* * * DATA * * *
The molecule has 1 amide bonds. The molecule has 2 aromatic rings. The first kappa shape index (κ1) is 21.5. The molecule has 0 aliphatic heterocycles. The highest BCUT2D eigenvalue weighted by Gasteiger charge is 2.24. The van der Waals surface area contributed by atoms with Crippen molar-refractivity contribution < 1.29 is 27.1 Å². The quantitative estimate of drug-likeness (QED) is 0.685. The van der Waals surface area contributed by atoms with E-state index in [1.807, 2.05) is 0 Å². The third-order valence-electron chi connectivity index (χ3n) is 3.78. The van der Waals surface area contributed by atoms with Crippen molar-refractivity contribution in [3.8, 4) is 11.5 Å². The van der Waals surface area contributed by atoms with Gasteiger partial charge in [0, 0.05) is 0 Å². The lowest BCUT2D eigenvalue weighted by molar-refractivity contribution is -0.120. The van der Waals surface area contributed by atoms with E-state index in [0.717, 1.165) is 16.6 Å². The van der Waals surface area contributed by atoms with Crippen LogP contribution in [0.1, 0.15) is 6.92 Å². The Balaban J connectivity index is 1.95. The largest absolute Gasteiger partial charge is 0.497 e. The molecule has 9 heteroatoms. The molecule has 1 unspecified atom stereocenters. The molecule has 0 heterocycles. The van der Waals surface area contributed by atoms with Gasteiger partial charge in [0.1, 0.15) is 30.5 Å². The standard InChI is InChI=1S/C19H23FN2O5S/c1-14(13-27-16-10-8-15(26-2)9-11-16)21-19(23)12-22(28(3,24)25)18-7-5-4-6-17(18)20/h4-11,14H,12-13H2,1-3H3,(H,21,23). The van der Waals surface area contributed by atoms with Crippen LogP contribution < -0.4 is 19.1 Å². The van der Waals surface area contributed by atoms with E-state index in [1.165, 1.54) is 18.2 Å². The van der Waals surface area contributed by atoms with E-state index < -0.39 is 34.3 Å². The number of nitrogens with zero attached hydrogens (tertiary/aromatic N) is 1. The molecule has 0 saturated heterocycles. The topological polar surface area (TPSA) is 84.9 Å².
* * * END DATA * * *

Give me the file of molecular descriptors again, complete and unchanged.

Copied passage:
The molecule has 1 amide bonds. The molecule has 2 aromatic rings. The first kappa shape index (κ1) is 21.5. The molecule has 0 aliphatic heterocycles. The highest BCUT2D eigenvalue weighted by Gasteiger charge is 2.24. The van der Waals surface area contributed by atoms with Crippen molar-refractivity contribution < 1.29 is 27.1 Å². The quantitative estimate of drug-likeness (QED) is 0.685. The van der Waals surface area contributed by atoms with E-state index in [1.807, 2.05) is 0 Å². The third-order valence-electron chi connectivity index (χ3n) is 3.78. The van der Waals surface area contributed by atoms with Crippen molar-refractivity contribution in [3.8, 4) is 11.5 Å². The van der Waals surface area contributed by atoms with Gasteiger partial charge in [0, 0.05) is 0 Å². The lowest BCUT2D eigenvalue weighted by molar-refractivity contribution is -0.120. The van der Waals surface area contributed by atoms with E-state index in [0.717, 1.165) is 16.6 Å². The van der Waals surface area contributed by atoms with Crippen LogP contribution in [0.1, 0.15) is 6.92 Å². The Balaban J connectivity index is 1.95. The largest absolute Gasteiger partial charge is 0.497 e. The molecule has 9 heteroatoms. The molecule has 1 unspecified atom stereocenters. The molecule has 0 heterocycles. The van der Waals surface area contributed by atoms with Gasteiger partial charge in [0.1, 0.15) is 30.5 Å². The standard InChI is InChI=1S/C19H23FN2O5S/c1-14(13-27-16-10-8-15(26-2)9-11-16)21-19(23)12-22(28(3,24)25)18-7-5-4-6-17(18)20/h4-11,14H,12-13H2,1-3H3,(H,21,23). The van der Waals surface area contributed by atoms with Crippen LogP contribution < -0.4 is 19.1 Å². The van der Waals surface area contributed by atoms with E-state index in [1.165, 1.54) is 18.2 Å². The van der Waals surface area contributed by atoms with E-state index < -0.39 is 34.3 Å². The number of nitrogens with zero attached hydrogens (tertiary/aromatic N) is 1. The molecule has 0 saturated heterocycles. The topological polar surface area (TPSA) is 84.9 Å².